But if you need more, here’s what I know so far. Set in present day London, the initial chapters of Kraken deal with the seemingly impossible theft of a giant squid from the Darwin Centre at the London Natural History Museum, told from the POV of curator Billy Harrow. Some suspicious characters and a mysterious symbol indicate that Billy’s about to descend into a mess of squid-centered Miévillesque weirdness. And if you need more than that to get you cracking on Kraken, you obviously don’t know Miéville.
VERDICT: So yeah, the discovery of a squid cult drives Billy into a mystical London underground of obscure/absurd religions rife with mystical occult powers and dangerous magical beings. This foray into real-world Urban Fantasy reads kind of like a mash-up of Neil Gaiman’s Neverwhere and Charles Stross’s Laundry series, and exemplifies both the best and worst aspects of Miéville’s writing style. Find out why in my full review, coming soon.
A Memory of Light by Robert Jordan and Brandon Sanderson (* * *)
At long last, the end is here. The final volume of The Wheel of Time arrived on my doorstep recently and I gleefully dove in to finish the sprawling fantasy epic that I stared way back when I was 19 (I’m 43 now, so yeah, it’s kind of a big deal).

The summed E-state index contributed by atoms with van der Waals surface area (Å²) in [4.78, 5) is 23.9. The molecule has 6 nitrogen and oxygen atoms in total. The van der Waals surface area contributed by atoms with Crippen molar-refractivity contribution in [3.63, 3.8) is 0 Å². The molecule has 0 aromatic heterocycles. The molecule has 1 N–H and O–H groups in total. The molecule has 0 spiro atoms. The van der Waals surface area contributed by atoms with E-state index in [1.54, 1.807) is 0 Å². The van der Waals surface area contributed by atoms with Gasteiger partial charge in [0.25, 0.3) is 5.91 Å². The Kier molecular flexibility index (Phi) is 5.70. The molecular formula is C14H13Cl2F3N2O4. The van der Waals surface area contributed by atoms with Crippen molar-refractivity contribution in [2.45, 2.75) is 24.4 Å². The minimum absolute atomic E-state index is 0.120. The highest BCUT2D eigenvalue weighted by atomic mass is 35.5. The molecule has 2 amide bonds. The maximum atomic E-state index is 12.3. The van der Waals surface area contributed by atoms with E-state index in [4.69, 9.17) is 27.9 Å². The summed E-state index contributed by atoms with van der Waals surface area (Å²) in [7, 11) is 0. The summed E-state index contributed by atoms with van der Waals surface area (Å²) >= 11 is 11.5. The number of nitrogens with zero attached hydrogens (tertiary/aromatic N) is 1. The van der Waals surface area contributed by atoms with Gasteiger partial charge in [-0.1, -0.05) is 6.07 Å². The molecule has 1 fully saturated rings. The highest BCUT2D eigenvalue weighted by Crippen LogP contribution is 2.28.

But you know what? And after all my ups and downs with The Wheel of Time—my bitching about how terrible the series had gotten in the later volumes and my elation at its resurrection at the hands of Brandon Sanderson who took over after Robert Jordan’s death, my relief that there was finally a light at the end of the tunnel—after all of that, I felt a pang of sadness once I had truly settled into the narrative. Because it dawned on me. THIS IS IT. No more Rand. No more Mat or Perrin. The story is finally over. After two decades, I won’t have a new Wheel of Time book to read, and that’s kind of a bummer. I didn’t feel this way with Memory, Sorrow and Thorn, and I don’t anticipate feeling it with A Song of Ice and Fire—both of which I absolutely love(d). So I guess these characters have affected me more deeply than I realized.